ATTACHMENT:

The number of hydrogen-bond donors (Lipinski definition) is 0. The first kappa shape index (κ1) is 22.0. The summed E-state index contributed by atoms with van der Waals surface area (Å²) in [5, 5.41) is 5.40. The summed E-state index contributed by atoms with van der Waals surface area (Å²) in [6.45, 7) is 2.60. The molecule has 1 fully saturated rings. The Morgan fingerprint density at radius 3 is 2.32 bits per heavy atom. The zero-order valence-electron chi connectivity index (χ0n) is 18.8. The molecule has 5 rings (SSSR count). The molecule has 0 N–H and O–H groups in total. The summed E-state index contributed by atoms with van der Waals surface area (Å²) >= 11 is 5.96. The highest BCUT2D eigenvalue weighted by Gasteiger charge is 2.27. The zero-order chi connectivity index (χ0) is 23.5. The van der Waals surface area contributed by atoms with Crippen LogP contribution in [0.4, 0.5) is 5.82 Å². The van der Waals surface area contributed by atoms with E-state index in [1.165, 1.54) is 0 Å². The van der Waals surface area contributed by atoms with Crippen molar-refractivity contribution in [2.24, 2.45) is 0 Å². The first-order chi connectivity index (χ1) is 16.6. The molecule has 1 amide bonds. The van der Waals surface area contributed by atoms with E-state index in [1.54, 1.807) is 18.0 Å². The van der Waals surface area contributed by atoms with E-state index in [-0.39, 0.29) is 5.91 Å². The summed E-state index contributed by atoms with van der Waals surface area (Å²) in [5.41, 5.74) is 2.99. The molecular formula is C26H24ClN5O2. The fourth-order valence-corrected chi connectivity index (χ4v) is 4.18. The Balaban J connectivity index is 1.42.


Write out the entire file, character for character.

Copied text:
The number of hydrogen-bond donors (Lipinski definition) is 0. The first kappa shape index (κ1) is 22.0. The summed E-state index contributed by atoms with van der Waals surface area (Å²) in [5, 5.41) is 5.40. The summed E-state index contributed by atoms with van der Waals surface area (Å²) in [6.45, 7) is 2.60. The molecule has 1 fully saturated rings. The Morgan fingerprint density at radius 3 is 2.32 bits per heavy atom. The zero-order valence-electron chi connectivity index (χ0n) is 18.8. The molecule has 5 rings (SSSR count). The molecule has 0 N–H and O–H groups in total. The summed E-state index contributed by atoms with van der Waals surface area (Å²) >= 11 is 5.96. The highest BCUT2D eigenvalue weighted by Gasteiger charge is 2.27. The zero-order chi connectivity index (χ0) is 23.5. The van der Waals surface area contributed by atoms with Crippen LogP contribution in [0.4, 0.5) is 5.82 Å². The van der Waals surface area contributed by atoms with E-state index in [1.165, 1.54) is 0 Å². The van der Waals surface area contributed by atoms with Crippen molar-refractivity contribution in [2.24, 2.45) is 0 Å². The first-order chi connectivity index (χ1) is 16.6. The molecule has 1 amide bonds. The van der Waals surface area contributed by atoms with E-state index in [1.54, 1.807) is 18.0 Å². The van der Waals surface area contributed by atoms with E-state index in [-0.39, 0.29) is 5.91 Å². The summed E-state index contributed by atoms with van der Waals surface area (Å²) in [5.41, 5.74) is 2.99. The molecular formula is C26H24ClN5O2. The fourth-order valence-corrected chi connectivity index (χ4v) is 4.18. The Balaban J connectivity index is 1.42.